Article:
(1) (a) Under both the United States Constitution and the constitution of this state, a parent possesses a fundamental liberty interest in the care, custody, and management of the parent’s children. A fundamentally fair process must be provided to parents if the state moves to challenge or interfere with parental rights. A governmental entity must support any actions or allegations made in opposition to the rights and desires of a parent regarding the parent’s children by sufficient evidence to satisfy a parent’s constitutional entitlement to heightened protection against government interference with the parent’s fundamental rights and liberty interests.
(b) The fundamental liberty interest of a parent concerning the care, custody, and management of the parent’s children is recognized, protected, and does not cease to exist simply because a parent may fail to be a model parent or because the parent’s child is placed in the temporary custody of the state. At all times, a parent retains a vital interest in preventing the irretrievable destruction of family life. Prior to an adjudication of unfitness, government action in relation to parents and their children may not exceed the least restrictive means or alternatives available to accomplish a compelling state interest. Until the state proves parental unfitness, the child and the child’s parents share a vital interest in preventing erroneous termination of their natural relationship and the state cannot presume that a child and the child’s parents are adversaries.
(c) It is in the best interest and welfare of a child to be raised under the care and supervision of the child’s natural parents. A child’s need for a normal family life in a permanent home, and for positive, nurturing family relationships is usually best met by the child’s natural parents. Additionally, the integrity of the family unit and the right of parents to conceive and raise their children are constitutionally protected. The right of a fit, competent parent to raise the parent’s child without undue government interference is a fundamental liberty interest that has long been protected by the laws and Constitution and is a fundamental public policy of this state.
(d) The state recognizes that:
(i) a parent has the right, obligation, responsibility, and authority to raise, manage, train, educate, provide for, and reasonably discipline the parent’s children; and
(ii) the state’s role is secondary and supportive to the primary role of a parent.
(e) It is the public policy of this state that parents retain the fundamental right and duty to exercise primary control over the care, supervision, upbringing, and education of their children.

~Morgan Olsen

What is “Communities That Care” ?   Leave a comment

A neighbor told me that Heber’s city council was considering applying for a $10,000 grant.

Accepting the money would join our city to “Communities That Care,” a federally promoted anti-youth-problems program.

Now, everyone likes money.  And everyone is opposed to youth doing drugs and crime.  So what’s not to like?

A lot.

A little research shows that “Communities​ That Care” raises serious anti-gun issues, as well as possible data privacy issues.

   So, here’s the letter I sent to city leaders:

Dear _____,

I’m writing to let you know that I’m one of those Heber residents who is now researching Communities that Care, so that we have plenty of information to make an informed decision for our city about whether it’s a good or a bad move for us.  My gut feeling already is that it’s a bad idea. Why?

I used to write grants full time. One thing I learned is that there are no free grants. It’s not just money; the grantor always has an agenda and a reason for putting his or her money where the grant is going. The grantee has a duty under contract to fulfil the obligations of the grant.  Before we apply for a grant, we need to know exactly what that agenda is. The money will be spent, but the agenda lingers.  If our residents’ values truly match those of the grantor, that’s good.  If not, it’s bad.

My preliminary research is showing me that a collectivist, socialist mentality is behind “Communities that Care,” which places the community (both local and national) above the family/parents. Why do I say this? A great portion of the program deals with data collection on teens and their families. Data will be collected through archives of the community, and also through surveys administered to young people on an ongoing basis. Who has access to this data other than our own community, and why? (Federal databases are currently being “mashed” and shared, according to sources such as Joanne Weiss, chief of staff of the Dept. of Education.  So we don’t have any guarantees that privately collected data will remain with the entity that originates that collection. And Communities that Care is a branch of the federal government.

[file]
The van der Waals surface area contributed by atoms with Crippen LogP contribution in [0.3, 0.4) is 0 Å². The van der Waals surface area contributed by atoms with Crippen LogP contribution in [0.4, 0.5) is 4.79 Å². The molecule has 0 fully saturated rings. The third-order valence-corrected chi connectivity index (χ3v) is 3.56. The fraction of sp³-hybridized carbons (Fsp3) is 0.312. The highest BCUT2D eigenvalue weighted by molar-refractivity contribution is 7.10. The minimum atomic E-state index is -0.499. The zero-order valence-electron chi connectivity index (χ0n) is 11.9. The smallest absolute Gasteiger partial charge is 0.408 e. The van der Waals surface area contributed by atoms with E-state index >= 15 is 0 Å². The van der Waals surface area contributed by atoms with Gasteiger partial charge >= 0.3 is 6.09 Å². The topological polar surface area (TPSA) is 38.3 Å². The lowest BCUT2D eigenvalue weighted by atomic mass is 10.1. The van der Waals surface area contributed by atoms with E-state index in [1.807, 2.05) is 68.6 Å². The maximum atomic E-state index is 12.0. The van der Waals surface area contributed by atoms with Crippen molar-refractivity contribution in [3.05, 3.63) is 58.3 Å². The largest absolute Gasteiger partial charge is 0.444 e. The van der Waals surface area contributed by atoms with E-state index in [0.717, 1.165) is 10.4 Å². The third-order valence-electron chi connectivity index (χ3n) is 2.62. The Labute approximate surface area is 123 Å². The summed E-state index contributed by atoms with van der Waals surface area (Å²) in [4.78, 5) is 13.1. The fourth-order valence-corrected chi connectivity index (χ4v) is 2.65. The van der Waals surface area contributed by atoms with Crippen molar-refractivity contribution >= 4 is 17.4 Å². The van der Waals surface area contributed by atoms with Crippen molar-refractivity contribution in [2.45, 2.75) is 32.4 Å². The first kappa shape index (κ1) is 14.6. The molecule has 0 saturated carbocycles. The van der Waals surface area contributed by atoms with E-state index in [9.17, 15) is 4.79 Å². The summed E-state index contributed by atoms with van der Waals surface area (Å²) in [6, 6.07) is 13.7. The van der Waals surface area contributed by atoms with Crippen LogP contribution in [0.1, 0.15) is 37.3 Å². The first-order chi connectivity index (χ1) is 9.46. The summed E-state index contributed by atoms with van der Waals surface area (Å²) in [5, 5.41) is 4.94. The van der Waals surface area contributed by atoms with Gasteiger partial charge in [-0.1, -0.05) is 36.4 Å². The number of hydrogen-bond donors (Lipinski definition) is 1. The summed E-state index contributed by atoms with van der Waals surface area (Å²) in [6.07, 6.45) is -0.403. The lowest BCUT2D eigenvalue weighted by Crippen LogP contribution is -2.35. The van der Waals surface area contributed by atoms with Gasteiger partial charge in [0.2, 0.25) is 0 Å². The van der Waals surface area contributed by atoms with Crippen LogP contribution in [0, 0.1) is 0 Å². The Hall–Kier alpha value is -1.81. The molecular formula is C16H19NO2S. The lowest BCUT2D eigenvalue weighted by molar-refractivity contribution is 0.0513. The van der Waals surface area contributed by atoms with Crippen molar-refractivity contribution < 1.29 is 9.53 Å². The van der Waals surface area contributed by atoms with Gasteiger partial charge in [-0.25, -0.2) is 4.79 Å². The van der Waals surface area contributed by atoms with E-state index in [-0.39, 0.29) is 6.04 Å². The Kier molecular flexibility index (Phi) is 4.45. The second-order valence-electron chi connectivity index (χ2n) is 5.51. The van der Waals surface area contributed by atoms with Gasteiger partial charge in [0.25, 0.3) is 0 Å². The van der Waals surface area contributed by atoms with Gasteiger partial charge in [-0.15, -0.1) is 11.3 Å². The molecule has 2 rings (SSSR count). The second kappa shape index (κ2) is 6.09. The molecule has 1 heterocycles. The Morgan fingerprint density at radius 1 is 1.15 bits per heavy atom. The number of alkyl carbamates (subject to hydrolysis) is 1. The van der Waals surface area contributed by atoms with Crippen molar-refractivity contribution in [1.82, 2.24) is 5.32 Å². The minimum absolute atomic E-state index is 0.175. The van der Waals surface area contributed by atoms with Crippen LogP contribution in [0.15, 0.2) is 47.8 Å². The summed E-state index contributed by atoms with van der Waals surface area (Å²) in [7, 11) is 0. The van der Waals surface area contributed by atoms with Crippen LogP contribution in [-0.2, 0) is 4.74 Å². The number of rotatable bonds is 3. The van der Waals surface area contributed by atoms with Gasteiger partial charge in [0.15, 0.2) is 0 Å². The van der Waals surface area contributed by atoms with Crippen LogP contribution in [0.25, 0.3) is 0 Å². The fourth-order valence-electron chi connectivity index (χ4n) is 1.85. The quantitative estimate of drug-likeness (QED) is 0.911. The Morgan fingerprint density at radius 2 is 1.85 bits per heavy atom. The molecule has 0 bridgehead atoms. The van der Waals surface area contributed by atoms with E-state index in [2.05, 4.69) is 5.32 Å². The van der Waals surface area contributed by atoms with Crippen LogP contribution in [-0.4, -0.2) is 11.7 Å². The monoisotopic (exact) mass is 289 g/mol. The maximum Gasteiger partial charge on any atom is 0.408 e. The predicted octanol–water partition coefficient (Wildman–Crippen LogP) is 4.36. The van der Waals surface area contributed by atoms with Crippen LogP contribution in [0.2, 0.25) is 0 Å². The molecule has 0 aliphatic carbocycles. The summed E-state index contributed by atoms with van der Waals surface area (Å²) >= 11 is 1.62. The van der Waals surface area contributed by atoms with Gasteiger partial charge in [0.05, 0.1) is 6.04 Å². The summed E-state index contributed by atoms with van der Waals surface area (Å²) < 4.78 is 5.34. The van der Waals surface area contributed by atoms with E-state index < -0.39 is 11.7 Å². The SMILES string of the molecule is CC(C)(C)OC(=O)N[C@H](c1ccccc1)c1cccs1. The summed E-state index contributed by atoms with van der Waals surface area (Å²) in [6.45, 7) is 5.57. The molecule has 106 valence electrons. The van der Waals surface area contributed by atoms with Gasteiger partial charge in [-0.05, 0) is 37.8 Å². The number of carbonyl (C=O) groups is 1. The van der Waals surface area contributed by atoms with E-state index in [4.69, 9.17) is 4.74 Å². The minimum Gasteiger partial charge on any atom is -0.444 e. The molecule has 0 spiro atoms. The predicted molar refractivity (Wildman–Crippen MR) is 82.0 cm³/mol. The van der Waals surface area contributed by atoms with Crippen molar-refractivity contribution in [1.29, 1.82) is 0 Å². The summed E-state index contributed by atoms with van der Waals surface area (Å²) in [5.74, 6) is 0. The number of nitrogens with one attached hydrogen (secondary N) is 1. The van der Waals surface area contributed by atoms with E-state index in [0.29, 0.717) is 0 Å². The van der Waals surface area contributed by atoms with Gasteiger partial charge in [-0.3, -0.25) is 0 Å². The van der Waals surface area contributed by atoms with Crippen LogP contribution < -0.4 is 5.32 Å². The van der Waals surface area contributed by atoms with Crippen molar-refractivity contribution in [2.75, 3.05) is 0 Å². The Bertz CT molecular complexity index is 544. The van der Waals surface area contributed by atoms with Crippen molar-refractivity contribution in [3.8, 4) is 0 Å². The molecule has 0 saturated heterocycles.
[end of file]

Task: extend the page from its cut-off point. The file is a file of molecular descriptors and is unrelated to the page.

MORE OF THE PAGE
As you know, questions in surveys can and do present agendas. We may or may not find our values reflected in the way the questions are written. Sometimes, the way a question is asked does not give room for a response that accurately matches local reality.  We need to read the survey ahead of time, find out who writes the survey, and who has authority to change or amend the questions on that survey. We also need to make sure it’s not a mandate; some parents may not want children taking surveys for data collection that may be used for purposes other than that which was originally intended.

Communities that Care is not an unknown entitity with an unknown agenda: the Dept. of Health and Human Services runs it; it’s the federal government.  Let’s make sure we are true experts on all the possible future consequences to our city, before we consider signing on the dotted line.

Christel Swasey

Heber

P.S.  Gun Rights Alert:  I just now, while writing to you, searched and found a document online from Communities that Care called “Community Assessment Training: Collecting Archival Data” http://www.sdrg.org/ctcresource/Community%20Assessment%20Training/Participant%20Guide/CAT_PG_mod3.pdf

  It says, among other things, that a “risk factor” for problem behavior indicators is “community laws and norms favorable to the use of drug use, firearms and crime”.  Firearms are considered to be in the same basket of bad behavior risk factors as crime and drug use?  Not in Heber.

The same chart shows “parental attitudes” and even “constitutional factors” as possible risk factors.  Does this sound neutral, parent-friendly, gun-owner friendly or big-government friendly, to you?

Innocence Alert:  I also found a survey used for a Communities that Care program in Massachusetts.  http://esb.plymouth.k12.ma.us/attachments/2e3d9da3-cc55-4720-a79b-793eb5219c40.pdf  One question there was how often the child had “Used prescription stimulants, such as Ritalin or Adderall without a doctors’s orders during the past 30 days?”  The question did not allow the child to say “What the heck is Adderall?” or “It was actually 31 days ago,” or “my doctor has no qualms about prescribing whatever I’m willing to pay for.”  There are all kinds of problems with these types of impersonal questions, including introducing innocent non-users to the idea that they could experiment with prescription drugs.